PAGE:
a tank of gas,
a promise of good dinners
and future celebrations.
Look, the shelves say,
I know-you’ve had that feeling. Me too. But Joseph Mills had that feeling and wrote these poems and I think they’re worth a toast.
Tuesday, October 14, 2008
Chapter 4 – Standing in the Wine Shop Trying to Make Sense of It All
When you finish this chapter, you will:
• Understand what makes one wine shop a better place to shop than another
• Understand the difference between red and white wine • Know when age helps a wine and when it hurts
• Appreciate the unique position of Beaujolais
• Know what makes sparkling wine sparkle
• Know how and when to best serve champagne
• Have a beginning of an idea about the appeal of fortified wine
• Appreciate why some sweet wines are so expensive even though most sweet wines are very cheap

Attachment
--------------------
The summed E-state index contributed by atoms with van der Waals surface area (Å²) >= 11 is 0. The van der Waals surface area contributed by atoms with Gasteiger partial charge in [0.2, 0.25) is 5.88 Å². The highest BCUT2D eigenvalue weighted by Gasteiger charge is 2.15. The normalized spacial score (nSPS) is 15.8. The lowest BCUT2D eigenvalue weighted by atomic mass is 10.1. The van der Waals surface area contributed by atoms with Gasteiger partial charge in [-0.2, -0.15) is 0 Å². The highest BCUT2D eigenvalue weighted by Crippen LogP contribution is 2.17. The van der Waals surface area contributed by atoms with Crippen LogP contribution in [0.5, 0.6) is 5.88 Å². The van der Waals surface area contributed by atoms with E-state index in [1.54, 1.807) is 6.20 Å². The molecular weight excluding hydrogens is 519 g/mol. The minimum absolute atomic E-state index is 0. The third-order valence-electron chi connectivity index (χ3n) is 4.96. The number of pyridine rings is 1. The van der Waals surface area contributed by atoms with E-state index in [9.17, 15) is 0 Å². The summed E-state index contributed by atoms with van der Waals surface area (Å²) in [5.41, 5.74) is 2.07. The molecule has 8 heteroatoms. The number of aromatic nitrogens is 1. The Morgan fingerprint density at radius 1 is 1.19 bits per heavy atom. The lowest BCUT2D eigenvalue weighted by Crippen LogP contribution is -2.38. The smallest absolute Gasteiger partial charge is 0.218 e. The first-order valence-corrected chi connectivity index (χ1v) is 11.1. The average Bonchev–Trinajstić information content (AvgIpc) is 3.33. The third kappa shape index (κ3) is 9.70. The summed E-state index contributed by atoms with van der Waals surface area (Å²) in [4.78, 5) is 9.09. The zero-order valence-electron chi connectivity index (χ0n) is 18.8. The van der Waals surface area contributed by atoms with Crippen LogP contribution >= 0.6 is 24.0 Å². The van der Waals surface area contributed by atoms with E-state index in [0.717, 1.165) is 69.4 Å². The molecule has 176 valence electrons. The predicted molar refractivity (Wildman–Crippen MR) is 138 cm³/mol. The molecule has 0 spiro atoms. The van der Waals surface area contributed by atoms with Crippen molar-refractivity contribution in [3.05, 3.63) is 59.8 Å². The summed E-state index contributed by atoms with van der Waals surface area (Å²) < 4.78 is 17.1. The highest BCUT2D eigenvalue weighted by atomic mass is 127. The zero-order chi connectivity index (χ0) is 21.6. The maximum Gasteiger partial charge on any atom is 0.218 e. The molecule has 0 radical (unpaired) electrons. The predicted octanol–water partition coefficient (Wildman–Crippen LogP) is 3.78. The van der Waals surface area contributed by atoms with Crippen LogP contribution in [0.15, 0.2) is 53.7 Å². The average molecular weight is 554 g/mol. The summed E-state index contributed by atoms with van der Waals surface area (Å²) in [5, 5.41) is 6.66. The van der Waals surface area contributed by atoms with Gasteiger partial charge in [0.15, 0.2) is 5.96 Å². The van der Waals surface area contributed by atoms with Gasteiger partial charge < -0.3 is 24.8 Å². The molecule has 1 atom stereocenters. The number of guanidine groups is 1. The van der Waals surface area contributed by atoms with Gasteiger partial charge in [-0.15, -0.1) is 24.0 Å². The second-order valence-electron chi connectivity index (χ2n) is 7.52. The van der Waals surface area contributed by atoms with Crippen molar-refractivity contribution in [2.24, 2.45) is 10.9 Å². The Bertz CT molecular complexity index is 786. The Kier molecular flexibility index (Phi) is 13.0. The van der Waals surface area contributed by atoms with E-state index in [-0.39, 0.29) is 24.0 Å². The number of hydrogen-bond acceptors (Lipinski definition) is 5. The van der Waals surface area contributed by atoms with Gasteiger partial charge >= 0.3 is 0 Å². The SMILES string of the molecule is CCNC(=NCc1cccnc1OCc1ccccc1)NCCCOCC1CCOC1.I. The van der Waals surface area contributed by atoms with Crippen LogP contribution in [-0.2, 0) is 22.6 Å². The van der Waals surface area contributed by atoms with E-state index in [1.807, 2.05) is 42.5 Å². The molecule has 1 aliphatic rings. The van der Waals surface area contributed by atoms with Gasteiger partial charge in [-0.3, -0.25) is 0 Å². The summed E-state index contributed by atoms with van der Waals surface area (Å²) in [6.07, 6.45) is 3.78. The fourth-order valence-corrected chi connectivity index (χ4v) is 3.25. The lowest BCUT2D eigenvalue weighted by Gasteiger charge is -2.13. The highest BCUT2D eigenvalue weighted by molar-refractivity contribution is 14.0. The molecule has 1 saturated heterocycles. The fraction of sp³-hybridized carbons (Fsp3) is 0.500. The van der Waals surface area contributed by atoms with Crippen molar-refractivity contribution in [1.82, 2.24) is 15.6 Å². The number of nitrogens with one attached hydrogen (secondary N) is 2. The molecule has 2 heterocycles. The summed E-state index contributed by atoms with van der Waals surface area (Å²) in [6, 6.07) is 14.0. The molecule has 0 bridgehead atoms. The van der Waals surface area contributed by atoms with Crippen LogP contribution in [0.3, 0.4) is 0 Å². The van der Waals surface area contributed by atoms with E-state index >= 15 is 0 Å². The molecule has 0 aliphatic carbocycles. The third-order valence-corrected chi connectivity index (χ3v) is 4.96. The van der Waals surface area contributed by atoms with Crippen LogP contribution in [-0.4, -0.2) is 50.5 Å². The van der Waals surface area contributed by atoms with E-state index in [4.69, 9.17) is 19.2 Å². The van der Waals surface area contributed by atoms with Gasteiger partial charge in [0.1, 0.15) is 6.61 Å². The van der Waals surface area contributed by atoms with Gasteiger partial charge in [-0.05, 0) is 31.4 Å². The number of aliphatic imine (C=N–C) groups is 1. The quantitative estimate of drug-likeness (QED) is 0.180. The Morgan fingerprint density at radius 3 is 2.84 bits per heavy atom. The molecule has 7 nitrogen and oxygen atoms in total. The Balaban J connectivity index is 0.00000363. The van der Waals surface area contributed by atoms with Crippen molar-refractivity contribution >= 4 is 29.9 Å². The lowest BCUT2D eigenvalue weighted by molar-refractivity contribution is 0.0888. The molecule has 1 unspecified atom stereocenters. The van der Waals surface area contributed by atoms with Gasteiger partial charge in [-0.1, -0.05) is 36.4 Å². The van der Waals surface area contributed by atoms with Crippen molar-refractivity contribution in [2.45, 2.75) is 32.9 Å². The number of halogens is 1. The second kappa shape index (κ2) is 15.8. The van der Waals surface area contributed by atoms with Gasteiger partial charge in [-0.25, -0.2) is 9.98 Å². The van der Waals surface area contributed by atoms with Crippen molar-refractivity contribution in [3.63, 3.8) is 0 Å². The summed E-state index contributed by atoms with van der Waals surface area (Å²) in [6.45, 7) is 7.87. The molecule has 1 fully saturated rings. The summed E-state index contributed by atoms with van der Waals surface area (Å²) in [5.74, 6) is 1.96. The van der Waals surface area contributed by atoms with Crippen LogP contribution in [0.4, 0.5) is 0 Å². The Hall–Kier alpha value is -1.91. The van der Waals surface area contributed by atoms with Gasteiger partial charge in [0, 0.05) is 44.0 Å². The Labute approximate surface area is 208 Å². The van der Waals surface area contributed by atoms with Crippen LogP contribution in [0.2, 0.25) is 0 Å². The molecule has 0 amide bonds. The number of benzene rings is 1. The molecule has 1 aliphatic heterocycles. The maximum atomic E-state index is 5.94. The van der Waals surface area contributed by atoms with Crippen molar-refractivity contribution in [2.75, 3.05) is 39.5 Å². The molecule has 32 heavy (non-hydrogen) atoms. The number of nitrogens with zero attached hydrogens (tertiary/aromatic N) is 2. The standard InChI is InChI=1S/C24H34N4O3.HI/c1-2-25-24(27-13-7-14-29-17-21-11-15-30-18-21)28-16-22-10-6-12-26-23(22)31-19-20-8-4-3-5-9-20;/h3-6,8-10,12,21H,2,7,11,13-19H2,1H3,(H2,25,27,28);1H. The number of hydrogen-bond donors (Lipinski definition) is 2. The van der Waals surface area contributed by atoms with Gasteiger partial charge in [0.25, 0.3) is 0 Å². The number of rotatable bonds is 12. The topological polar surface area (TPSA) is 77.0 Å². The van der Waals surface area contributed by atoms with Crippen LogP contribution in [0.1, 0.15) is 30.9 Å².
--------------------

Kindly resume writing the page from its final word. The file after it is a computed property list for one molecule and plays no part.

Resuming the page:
• Understand why many great wines are very expensive
Now let’s turn from the sensual and pharmaceutical to the crassly commercial business of buying wine. You are standing, let’s say, in a well-stocked wine shop. You are staring at perhaps 8,000 different labels, and they seem, somehow, to be staring back at you. The whole thing is very intimidating. You know that wine is important, you know how to taste, and you are aware that alcohol, like fire, is a friend only if judiciously contained. None of that is the same as knowing what to bring home for dinner. Let’s reduce the confusion by sorting the wines out by type. [MN:
What should you look for in a wine shop? There are four things to keep in mind.
Having thousands of bottles to choose from isn't the same thing as having a good selection. Many of the large discount stores simply pile in the wine, focussing on the labels that are most heavily advertised and the ones sold to them at the deepest discount. A good selection is one that's been carefully picked by a knowledgeable wine buyer. You're much better off choosing from a few hundred wines that have been tasted by someone in the store than from a few thousand that came in by the carload.
Wine stored at temperatures over 80 degrees quickly loses its flavor.